As the CEO of a global mining company announced the second cost-cutting program in 18 months, the executive was sure mine productivity would finally surge. The bottleneck at a key site, it seemed, was the paste plant. But after the company invested in upgrading it, another constraint surfaced: mill throughput. A few months later, mining fronts were holding back production. Three years into a major efficiency overhaul, the program had produced only a fraction of the expected productivity gains, and the company was back to square one.
It’s a common dilemma. Despite the industry’s long-running efforts to cut costs, improve productivity and transform mining performance, new inefficiencies pop up with alarming regularity, and programs often fail to deliver on promised gains. Even companies that manage to increase production volume and substantially lower costs frequently discover they cannot sustain the savings over time.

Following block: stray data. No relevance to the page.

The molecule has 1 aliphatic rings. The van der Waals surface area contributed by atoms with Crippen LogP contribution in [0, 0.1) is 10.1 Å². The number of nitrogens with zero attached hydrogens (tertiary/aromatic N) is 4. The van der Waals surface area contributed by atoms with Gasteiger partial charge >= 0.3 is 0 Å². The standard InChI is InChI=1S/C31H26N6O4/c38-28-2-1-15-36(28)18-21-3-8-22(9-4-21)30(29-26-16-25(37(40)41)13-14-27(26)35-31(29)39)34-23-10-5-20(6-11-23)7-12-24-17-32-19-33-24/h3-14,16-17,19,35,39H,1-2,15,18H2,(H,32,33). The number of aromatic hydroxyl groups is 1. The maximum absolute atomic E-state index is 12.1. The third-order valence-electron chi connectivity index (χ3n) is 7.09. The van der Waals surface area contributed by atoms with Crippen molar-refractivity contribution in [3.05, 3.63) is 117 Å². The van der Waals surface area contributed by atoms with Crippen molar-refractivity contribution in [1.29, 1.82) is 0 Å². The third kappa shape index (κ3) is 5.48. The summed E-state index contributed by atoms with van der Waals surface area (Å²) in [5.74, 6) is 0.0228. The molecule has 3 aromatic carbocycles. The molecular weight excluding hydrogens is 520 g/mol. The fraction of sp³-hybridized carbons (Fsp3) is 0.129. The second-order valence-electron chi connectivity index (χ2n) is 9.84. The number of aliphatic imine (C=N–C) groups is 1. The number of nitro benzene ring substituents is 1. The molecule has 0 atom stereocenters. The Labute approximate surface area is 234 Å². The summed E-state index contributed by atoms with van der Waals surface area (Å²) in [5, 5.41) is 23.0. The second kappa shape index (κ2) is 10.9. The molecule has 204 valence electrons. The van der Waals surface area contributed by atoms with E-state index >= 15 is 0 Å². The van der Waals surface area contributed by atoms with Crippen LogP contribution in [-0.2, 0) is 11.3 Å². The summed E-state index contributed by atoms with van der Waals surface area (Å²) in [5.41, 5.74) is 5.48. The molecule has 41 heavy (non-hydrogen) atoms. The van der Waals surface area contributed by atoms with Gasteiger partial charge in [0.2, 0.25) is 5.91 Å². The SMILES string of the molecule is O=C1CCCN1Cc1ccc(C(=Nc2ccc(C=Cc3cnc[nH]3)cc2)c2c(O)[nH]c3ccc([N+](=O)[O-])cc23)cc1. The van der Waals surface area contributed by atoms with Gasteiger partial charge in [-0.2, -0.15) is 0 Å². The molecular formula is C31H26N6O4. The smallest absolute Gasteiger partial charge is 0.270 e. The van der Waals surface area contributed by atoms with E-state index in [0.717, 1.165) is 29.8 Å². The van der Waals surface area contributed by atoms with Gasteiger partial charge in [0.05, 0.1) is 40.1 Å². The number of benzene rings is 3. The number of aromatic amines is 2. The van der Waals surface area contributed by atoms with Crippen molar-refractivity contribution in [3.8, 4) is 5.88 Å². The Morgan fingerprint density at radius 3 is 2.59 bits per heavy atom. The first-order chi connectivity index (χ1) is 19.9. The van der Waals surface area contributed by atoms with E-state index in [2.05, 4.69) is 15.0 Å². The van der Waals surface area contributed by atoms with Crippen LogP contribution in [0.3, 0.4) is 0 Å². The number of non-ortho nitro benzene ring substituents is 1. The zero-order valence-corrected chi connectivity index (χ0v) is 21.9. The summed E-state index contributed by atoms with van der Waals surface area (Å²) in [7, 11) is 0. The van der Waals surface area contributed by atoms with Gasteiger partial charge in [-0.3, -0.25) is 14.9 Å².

Successful mining companies use a holistic approach to eliminate bottlenecks. Many have learned the hard way that addressing a bottleneck in isolation typically backfires, giving rise to another one. To avoid that predicament, they model scenarios for existing and potential constraints across the production system. They also manage the evolution of current and potential bottlenecks in one integrated process across functions and operational areas. This strategy can improve mining performance significantly with little or no capital investment. Bain & Company analysis shows it increases annual production volume by 21%, on average, with some companies achieving as much as 50% despite having undergone previous transformations (see Figure 1).